The 18th annual meeting of the Internet Governance Forum (IGF 2023), with the theme ‘The Internet We want - Empowering All People’, took place in Kyoto, Japan, and online from 8 - 12 of October. The Forum attracted over 9,000 participants from 175 countries - the highest number of participants since the first IGF in 2006. EIFL Public Library Innovation Programme (EIFL-PLIP) team members, Ramune Petuchovaite and Ugne Lipeikaite, took part remotely.
The IGF traditionally explores crucial matters of internet governance and digital policy, and at this year’s Forum the main conversations concerned artificial intelligence, internet fragmentation, cybersecurity, data governance, digital inclusion, human rights, sustainability, and other aspects of the digital landscape.
Harnessing digital technologies to deliver on the SDGs
Many IGF2023 sessions discussed the role of digital technologies and the internet in advancing the UN Sustainable Development Goals (SDGs). In his opening message, UN Secretary-General António Guterres underscored the need to work together to close the connectivity and digital governance gaps, and to reinforce a human rights, human-centered approach to digital cooperation: “We need to keep harnessing digital technologies enabled by the internet to help deliver on the Sustainable Development Goals, take climate action and build a better world,” he said.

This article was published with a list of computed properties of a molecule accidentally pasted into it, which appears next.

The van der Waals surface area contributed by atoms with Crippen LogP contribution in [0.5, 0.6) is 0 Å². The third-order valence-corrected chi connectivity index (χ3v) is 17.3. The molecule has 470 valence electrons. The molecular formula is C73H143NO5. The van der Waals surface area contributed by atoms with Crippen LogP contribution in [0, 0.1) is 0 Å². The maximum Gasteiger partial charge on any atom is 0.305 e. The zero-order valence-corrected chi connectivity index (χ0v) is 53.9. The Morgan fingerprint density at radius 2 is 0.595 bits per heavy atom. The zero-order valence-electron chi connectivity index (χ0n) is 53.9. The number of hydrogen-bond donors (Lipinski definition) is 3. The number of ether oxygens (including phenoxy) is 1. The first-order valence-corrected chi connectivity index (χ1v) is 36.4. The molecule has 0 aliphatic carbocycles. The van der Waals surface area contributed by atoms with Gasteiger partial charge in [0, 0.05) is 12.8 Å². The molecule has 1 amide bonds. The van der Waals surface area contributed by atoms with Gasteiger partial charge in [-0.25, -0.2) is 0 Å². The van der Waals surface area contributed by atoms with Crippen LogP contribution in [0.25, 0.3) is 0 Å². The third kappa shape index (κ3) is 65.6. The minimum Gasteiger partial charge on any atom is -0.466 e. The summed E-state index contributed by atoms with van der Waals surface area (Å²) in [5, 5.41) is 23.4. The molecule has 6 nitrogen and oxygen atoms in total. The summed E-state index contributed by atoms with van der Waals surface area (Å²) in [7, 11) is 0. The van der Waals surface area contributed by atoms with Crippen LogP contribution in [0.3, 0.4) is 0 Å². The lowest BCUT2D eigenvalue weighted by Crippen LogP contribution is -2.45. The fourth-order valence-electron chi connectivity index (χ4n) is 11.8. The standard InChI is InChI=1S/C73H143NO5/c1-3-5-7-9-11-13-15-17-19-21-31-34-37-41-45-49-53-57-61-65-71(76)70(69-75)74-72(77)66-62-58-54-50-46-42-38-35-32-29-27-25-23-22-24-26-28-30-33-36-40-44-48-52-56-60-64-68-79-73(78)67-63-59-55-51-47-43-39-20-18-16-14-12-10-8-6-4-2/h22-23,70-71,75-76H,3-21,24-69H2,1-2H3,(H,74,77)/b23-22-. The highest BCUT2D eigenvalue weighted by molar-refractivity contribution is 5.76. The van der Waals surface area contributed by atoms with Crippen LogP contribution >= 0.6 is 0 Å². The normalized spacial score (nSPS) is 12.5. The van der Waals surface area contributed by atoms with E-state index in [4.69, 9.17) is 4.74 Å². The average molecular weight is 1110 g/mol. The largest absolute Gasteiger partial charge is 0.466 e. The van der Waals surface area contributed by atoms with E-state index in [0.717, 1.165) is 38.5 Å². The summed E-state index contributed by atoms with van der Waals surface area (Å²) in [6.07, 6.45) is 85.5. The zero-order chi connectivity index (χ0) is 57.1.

Public libraries bridging digital divides
The IGF 2023 served as a platform to celebrate achievements and open consultations about the future of the World Summit on the Internet Society (WSIS), a multi-stakeholder platform that aims to address the issues raised by ICT at the national, regional and international levels. The WSIS Plan of Action, launched in Geneva in 2003, among other recommendations for governments, outlines a need “to connect public libraries, cultural centres, museums, post offices and archives with ICTs” in order to support development and build an inclusive information society.
With the anniversary of the WSIS Plan of Action in mind, the Dynamic Coalition on Public Access in Libraries (DC-PAL), co-led by EIFL and IFLA (International Federation of Library Associations and Institutions), organized a workshop titled ‘Public Access Evolutions – lessons from the last 20 years’ aiming to shine a spotlight on public access to computers and the internet in public libraries, and the role that public libraries are playing in providing meaningful connectivity. A concept introduced by the Alliance for Affordable Internet (A4AI) some years ago, ‘meaningful connectivity’ focuses on the quality of connectivity. It is defined by four dimensions: having an appropriate device, affordable data, a fast connection, and daily access to the internet.
The DC-PAL workshop started with a presentation by Maria Garrido (University of Washington) and Matias Centano (National University of San Luis) who provided data showing how global connectivity has increased. In just seven years, from 2015 to 2022, global connectivity increased by 20%, and 60% of the world's population are now counted as internet users. However, Garrido and Centano also pointed out that the increase has been unequal, with just 30% of people in low-income countries connected as opposed to 90% in high-income countries.